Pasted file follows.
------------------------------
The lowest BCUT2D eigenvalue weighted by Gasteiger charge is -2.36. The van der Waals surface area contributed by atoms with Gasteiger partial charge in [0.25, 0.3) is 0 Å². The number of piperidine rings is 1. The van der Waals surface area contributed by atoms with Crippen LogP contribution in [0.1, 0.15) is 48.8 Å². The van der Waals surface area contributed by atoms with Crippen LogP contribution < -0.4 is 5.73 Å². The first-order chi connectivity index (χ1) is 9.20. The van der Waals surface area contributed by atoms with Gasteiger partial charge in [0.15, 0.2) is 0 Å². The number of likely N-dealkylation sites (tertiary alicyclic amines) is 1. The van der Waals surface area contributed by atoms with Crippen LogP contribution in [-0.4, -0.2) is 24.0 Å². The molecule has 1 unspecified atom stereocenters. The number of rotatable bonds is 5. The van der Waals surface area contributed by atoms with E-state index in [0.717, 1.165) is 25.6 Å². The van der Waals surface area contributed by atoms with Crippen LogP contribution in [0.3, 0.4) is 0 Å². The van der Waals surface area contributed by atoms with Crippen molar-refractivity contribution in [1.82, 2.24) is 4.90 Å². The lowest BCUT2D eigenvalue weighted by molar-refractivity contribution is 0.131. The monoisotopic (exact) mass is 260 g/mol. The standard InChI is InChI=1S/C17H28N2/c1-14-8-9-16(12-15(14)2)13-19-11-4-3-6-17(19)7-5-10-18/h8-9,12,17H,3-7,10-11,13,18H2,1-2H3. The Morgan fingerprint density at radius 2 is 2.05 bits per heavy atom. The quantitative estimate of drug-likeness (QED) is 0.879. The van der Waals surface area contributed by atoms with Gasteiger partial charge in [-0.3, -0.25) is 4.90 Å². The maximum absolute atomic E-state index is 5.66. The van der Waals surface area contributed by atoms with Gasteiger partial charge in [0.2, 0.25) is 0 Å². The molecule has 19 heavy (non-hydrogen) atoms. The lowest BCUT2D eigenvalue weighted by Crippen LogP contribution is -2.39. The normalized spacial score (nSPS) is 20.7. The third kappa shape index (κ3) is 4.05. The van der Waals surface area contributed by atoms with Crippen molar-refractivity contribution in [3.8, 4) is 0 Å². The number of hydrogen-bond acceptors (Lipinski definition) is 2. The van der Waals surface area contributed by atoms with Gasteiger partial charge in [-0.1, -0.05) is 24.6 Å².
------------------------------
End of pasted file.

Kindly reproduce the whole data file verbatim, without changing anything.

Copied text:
The lowest BCUT2D eigenvalue weighted by Gasteiger charge is -2.36. The van der Waals surface area contributed by atoms with Gasteiger partial charge in [0.25, 0.3) is 0 Å². The number of piperidine rings is 1. The van der Waals surface area contributed by atoms with Crippen LogP contribution in [0.1, 0.15) is 48.8 Å². The van der Waals surface area contributed by atoms with Crippen LogP contribution < -0.4 is 5.73 Å². The first-order chi connectivity index (χ1) is 9.20. The van der Waals surface area contributed by atoms with Gasteiger partial charge in [0.15, 0.2) is 0 Å². The number of likely N-dealkylation sites (tertiary alicyclic amines) is 1. The van der Waals surface area contributed by atoms with Crippen LogP contribution in [-0.4, -0.2) is 24.0 Å². The molecule has 1 unspecified atom stereocenters. The number of rotatable bonds is 5. The van der Waals surface area contributed by atoms with E-state index in [0.717, 1.165) is 25.6 Å². The van der Waals surface area contributed by atoms with Crippen LogP contribution in [0.3, 0.4) is 0 Å². The van der Waals surface area contributed by atoms with Crippen molar-refractivity contribution in [1.82, 2.24) is 4.90 Å². The lowest BCUT2D eigenvalue weighted by molar-refractivity contribution is 0.131. The monoisotopic (exact) mass is 260 g/mol. The standard InChI is InChI=1S/C17H28N2/c1-14-8-9-16(12-15(14)2)13-19-11-4-3-6-17(19)7-5-10-18/h8-9,12,17H,3-7,10-11,13,18H2,1-2H3. The Morgan fingerprint density at radius 2 is 2.05 bits per heavy atom. The quantitative estimate of drug-likeness (QED) is 0.879. The van der Waals surface area contributed by atoms with Gasteiger partial charge in [-0.3, -0.25) is 4.90 Å². The maximum absolute atomic E-state index is 5.66. The van der Waals surface area contributed by atoms with Gasteiger partial charge in [0.2, 0.25) is 0 Å². The molecule has 19 heavy (non-hydrogen) atoms. The lowest BCUT2D eigenvalue weighted by Crippen LogP contribution is -2.39. The normalized spacial score (nSPS) is 20.7. The third kappa shape index (κ3) is 4.05. The van der Waals surface area contributed by atoms with Crippen molar-refractivity contribution in [3.8, 4) is 0 Å². The number of hydrogen-bond acceptors (Lipinski definition) is 2. The van der Waals surface area contributed by atoms with Gasteiger partial charge in [-0.1, -0.05) is 24.6 Å².